- 84% of B2B executives use social media to make purchase decisions
- 92% of B2B buyers use social media to engage with industry thought leaders
- 72% of B2B buyers use social media to research solutions
This data is an excellent way to determine pain points, while also gaining insight into the buyer journey. When used along with first-party data, the result is a far deeper score that allows you to target customers at the very start of the funnel.
Mistake #2: Not Having a Consistent Scoring Model
Consistency is everything when it comes to developing a lead scoring model. This strategy often comes down to intuition. As you develop your model, you will learn how to determine which actions are most worth scoring. Needless to say, you will not be right every time. You may be scoring specific content types more highly than other content types, without knowing for sure whether this is the best approach. If you are not looking at your conversion data when scoring leads, you will soon end up with an inconsistent model.
The best way to determine which actions are linked directly to conversion is to test and test again. Do a careful analysis to check how actions correlate to conversion. This way, you will be able to perfect your scoring model and ensure a consistent result. It is best to do these tests every month to make sure that you are always consistent. Things to look at include the number of times any given action was tracked, the opportunity win rate, the close rate, the lead to opportunity rate and the revenue produced. You could look at the number of email sign-ups over the last month, and how many of them went from a warm lead to a qualified lead.
A simple way to perfect your lead score so that it remains consistent is to consider the following tips:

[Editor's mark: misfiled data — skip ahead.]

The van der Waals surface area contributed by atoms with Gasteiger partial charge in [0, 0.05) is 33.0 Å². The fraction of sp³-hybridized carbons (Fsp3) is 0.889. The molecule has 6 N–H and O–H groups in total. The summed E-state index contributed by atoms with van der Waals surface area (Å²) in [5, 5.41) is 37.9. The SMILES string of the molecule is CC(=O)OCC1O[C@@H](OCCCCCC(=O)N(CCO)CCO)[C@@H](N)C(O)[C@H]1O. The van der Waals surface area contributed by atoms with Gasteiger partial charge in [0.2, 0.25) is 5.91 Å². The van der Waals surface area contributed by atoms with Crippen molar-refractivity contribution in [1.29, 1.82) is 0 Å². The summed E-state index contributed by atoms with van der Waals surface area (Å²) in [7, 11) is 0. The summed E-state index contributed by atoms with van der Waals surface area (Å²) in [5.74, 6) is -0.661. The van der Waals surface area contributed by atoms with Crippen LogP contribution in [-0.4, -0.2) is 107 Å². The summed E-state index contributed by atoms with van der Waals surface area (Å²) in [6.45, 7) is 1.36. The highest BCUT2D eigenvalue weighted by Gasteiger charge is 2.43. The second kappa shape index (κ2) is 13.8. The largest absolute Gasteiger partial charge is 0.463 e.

- Determine the lead to conversion rate of every single lead
- Choose the attributes that seem to be shared by high-value leads
- Determine individual close rates for each attribute
- Compare these with your baseline close rate and assign points accordingly
- Consider a data mining technique for an even more accurate score
Mistake #3: Ignoring Your Rules
Rules are there for a reason. In lead scoring, you need to continually recalculate scores. To do that, you need to be certain that your rules are as close to perfect as possible. Mistakes happen when rules are not clearly defined. One wrong assumption can sabotage your entire strategy very quickly unless you are perfecting the process and ensuring that your rules are set up to give you the best results. If you have too many vaguely defined rules rather than clear rules that will allow you to determine accurate scores, you may end up with vague scores as well as a warped outcome.
Working with a great deal of data and a massive amount of leads can make it confusing. The best way to navigate this challenge is to create rule categories. Keep reviewing your data to determine whether there are any criteria you are not using. It can also be useful to include negative scores to ensure that icy cold leads are not in the system. Complacency is the biggest cause of mistakes and dirty data. With this in mind, it is vital to not forget or ignore your rules.
Looking for more help? Download our guide to lead scoring to find out how to get started today.